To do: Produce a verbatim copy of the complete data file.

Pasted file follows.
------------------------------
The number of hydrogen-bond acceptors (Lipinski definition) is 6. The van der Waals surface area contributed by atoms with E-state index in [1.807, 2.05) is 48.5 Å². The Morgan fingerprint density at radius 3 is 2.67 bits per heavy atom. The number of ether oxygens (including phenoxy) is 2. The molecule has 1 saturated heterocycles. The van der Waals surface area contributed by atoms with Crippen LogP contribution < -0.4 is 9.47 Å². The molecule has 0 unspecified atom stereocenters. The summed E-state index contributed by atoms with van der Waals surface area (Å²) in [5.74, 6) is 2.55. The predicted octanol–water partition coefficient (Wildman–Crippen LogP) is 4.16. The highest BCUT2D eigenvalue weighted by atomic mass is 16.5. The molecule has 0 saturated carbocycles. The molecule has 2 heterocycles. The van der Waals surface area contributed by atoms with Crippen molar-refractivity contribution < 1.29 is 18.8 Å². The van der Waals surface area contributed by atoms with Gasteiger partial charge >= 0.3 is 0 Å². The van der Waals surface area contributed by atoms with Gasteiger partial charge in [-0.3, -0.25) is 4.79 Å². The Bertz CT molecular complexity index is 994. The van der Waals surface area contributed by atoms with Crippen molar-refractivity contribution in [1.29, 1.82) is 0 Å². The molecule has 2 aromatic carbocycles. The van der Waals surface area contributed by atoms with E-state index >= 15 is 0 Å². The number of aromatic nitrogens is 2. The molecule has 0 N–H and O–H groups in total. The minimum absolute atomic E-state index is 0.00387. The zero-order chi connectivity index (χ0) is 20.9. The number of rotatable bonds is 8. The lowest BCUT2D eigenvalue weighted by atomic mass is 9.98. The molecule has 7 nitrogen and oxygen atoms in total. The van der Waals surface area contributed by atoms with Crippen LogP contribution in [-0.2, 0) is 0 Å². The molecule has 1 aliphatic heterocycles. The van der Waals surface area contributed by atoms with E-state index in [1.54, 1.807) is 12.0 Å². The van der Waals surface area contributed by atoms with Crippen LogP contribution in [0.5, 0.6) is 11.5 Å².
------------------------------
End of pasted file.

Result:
The number of hydrogen-bond acceptors (Lipinski definition) is 6. The van der Waals surface area contributed by atoms with E-state index in [1.807, 2.05) is 48.5 Å². The Morgan fingerprint density at radius 3 is 2.67 bits per heavy atom. The number of ether oxygens (including phenoxy) is 2. The molecule has 1 saturated heterocycles. The van der Waals surface area contributed by atoms with Crippen LogP contribution < -0.4 is 9.47 Å². The molecule has 0 unspecified atom stereocenters. The summed E-state index contributed by atoms with van der Waals surface area (Å²) in [5.74, 6) is 2.55. The predicted octanol–water partition coefficient (Wildman–Crippen LogP) is 4.16. The highest BCUT2D eigenvalue weighted by atomic mass is 16.5. The molecule has 0 saturated carbocycles. The molecule has 2 heterocycles. The van der Waals surface area contributed by atoms with Crippen molar-refractivity contribution < 1.29 is 18.8 Å². The van der Waals surface area contributed by atoms with Gasteiger partial charge >= 0.3 is 0 Å². The van der Waals surface area contributed by atoms with Gasteiger partial charge in [-0.3, -0.25) is 4.79 Å². The Bertz CT molecular complexity index is 994. The van der Waals surface area contributed by atoms with Crippen molar-refractivity contribution in [1.29, 1.82) is 0 Å². The molecule has 2 aromatic carbocycles. The van der Waals surface area contributed by atoms with E-state index >= 15 is 0 Å². The number of aromatic nitrogens is 2. The molecule has 0 N–H and O–H groups in total. The minimum absolute atomic E-state index is 0.00387. The zero-order chi connectivity index (χ0) is 20.9. The number of rotatable bonds is 8. The lowest BCUT2D eigenvalue weighted by atomic mass is 9.98. The molecule has 7 nitrogen and oxygen atoms in total. The van der Waals surface area contributed by atoms with Crippen LogP contribution in [-0.2, 0) is 0 Å². The molecule has 1 aliphatic heterocycles. The van der Waals surface area contributed by atoms with E-state index in [1.54, 1.807) is 12.0 Å². The van der Waals surface area contributed by atoms with Crippen LogP contribution in [0.5, 0.6) is 11.5 Å².